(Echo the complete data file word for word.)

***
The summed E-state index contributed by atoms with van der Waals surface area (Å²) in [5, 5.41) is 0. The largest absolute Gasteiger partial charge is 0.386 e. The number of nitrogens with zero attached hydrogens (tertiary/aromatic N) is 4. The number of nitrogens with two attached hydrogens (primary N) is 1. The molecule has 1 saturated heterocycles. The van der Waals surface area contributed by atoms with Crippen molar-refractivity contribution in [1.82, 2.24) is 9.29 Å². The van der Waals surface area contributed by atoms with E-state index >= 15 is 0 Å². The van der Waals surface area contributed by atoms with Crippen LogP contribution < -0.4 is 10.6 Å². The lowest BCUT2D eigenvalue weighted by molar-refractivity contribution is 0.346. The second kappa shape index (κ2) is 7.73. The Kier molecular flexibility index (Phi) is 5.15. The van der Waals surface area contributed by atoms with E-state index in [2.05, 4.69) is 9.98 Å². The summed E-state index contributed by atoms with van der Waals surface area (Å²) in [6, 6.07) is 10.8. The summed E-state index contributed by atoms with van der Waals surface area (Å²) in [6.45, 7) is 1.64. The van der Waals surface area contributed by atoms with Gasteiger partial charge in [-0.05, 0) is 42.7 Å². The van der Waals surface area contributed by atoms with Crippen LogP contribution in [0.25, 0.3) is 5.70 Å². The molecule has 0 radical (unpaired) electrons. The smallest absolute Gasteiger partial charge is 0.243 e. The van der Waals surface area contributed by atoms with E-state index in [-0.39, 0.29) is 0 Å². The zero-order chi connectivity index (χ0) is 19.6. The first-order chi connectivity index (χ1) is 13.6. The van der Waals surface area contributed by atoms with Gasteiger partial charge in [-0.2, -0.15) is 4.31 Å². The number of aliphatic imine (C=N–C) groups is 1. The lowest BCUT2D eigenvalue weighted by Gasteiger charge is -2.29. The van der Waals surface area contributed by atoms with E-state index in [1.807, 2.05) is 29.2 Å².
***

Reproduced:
The summed E-state index contributed by atoms with van der Waals surface area (Å²) in [5, 5.41) is 0. The largest absolute Gasteiger partial charge is 0.386 e. The number of nitrogens with zero attached hydrogens (tertiary/aromatic N) is 4. The number of nitrogens with two attached hydrogens (primary N) is 1. The molecule has 1 saturated heterocycles. The van der Waals surface area contributed by atoms with Crippen molar-refractivity contribution in [1.82, 2.24) is 9.29 Å². The van der Waals surface area contributed by atoms with E-state index >= 15 is 0 Å². The van der Waals surface area contributed by atoms with Crippen LogP contribution < -0.4 is 10.6 Å². The lowest BCUT2D eigenvalue weighted by molar-refractivity contribution is 0.346. The second kappa shape index (κ2) is 7.73. The Kier molecular flexibility index (Phi) is 5.15. The van der Waals surface area contributed by atoms with E-state index in [2.05, 4.69) is 9.98 Å². The summed E-state index contributed by atoms with van der Waals surface area (Å²) in [6, 6.07) is 10.8. The summed E-state index contributed by atoms with van der Waals surface area (Å²) in [6.45, 7) is 1.64. The van der Waals surface area contributed by atoms with Gasteiger partial charge in [-0.05, 0) is 42.7 Å². The van der Waals surface area contributed by atoms with Crippen LogP contribution in [0.25, 0.3) is 5.70 Å². The molecule has 0 radical (unpaired) electrons. The smallest absolute Gasteiger partial charge is 0.243 e. The van der Waals surface area contributed by atoms with E-state index in [-0.39, 0.29) is 0 Å². The zero-order chi connectivity index (χ0) is 19.6. The first-order chi connectivity index (χ1) is 13.6. The van der Waals surface area contributed by atoms with Gasteiger partial charge in [-0.2, -0.15) is 4.31 Å². The number of aliphatic imine (C=N–C) groups is 1. The lowest BCUT2D eigenvalue weighted by Gasteiger charge is -2.29. The van der Waals surface area contributed by atoms with E-state index in [1.807, 2.05) is 29.2 Å².